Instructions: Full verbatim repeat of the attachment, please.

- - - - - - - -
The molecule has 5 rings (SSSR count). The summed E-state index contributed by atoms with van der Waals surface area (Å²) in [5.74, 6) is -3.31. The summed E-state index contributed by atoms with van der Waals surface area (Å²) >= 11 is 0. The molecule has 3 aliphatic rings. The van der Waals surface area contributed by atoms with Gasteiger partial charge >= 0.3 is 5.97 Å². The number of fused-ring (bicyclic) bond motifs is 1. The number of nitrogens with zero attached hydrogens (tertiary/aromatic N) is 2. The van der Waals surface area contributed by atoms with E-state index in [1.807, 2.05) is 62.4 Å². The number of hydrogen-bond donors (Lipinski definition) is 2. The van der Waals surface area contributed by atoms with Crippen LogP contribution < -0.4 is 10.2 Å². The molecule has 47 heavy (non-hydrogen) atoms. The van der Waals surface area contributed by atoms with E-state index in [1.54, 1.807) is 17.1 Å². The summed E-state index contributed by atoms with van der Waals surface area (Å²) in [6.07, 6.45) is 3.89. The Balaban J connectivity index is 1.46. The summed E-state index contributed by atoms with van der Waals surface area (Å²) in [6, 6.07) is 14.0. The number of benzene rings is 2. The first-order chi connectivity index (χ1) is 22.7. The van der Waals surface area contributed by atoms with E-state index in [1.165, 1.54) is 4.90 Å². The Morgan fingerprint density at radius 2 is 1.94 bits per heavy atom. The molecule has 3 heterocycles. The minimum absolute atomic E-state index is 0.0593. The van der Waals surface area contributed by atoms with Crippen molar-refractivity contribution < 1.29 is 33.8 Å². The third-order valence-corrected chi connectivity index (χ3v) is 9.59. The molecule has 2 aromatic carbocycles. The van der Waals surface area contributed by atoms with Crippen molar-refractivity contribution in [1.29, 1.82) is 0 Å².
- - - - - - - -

The molecule has 5 rings (SSSR count). The summed E-state index contributed by atoms with van der Waals surface area (Å²) in [5.74, 6) is -3.31. The summed E-state index contributed by atoms with van der Waals surface area (Å²) >= 11 is 0. The molecule has 3 aliphatic rings. The van der Waals surface area contributed by atoms with Gasteiger partial charge >= 0.3 is 5.97 Å². The number of fused-ring (bicyclic) bond motifs is 1. The number of nitrogens with zero attached hydrogens (tertiary/aromatic N) is 2. The van der Waals surface area contributed by atoms with E-state index in [1.807, 2.05) is 62.4 Å². The number of hydrogen-bond donors (Lipinski definition) is 2. The van der Waals surface area contributed by atoms with Crippen LogP contribution < -0.4 is 10.2 Å². The molecule has 47 heavy (non-hydrogen) atoms. The van der Waals surface area contributed by atoms with E-state index in [1.54, 1.807) is 17.1 Å². The summed E-state index contributed by atoms with van der Waals surface area (Å²) in [6.07, 6.45) is 3.89. The Balaban J connectivity index is 1.46. The summed E-state index contributed by atoms with van der Waals surface area (Å²) in [6, 6.07) is 14.0. The number of benzene rings is 2. The first-order chi connectivity index (χ1) is 22.7. The van der Waals surface area contributed by atoms with E-state index in [1.165, 1.54) is 4.90 Å². The Morgan fingerprint density at radius 2 is 1.94 bits per heavy atom. The molecule has 3 heterocycles. The minimum absolute atomic E-state index is 0.0593. The van der Waals surface area contributed by atoms with Crippen molar-refractivity contribution < 1.29 is 33.8 Å². The third-order valence-corrected chi connectivity index (χ3v) is 9.59. The molecule has 2 aromatic carbocycles. The van der Waals surface area contributed by atoms with Crippen molar-refractivity contribution in [1.29, 1.82) is 0 Å².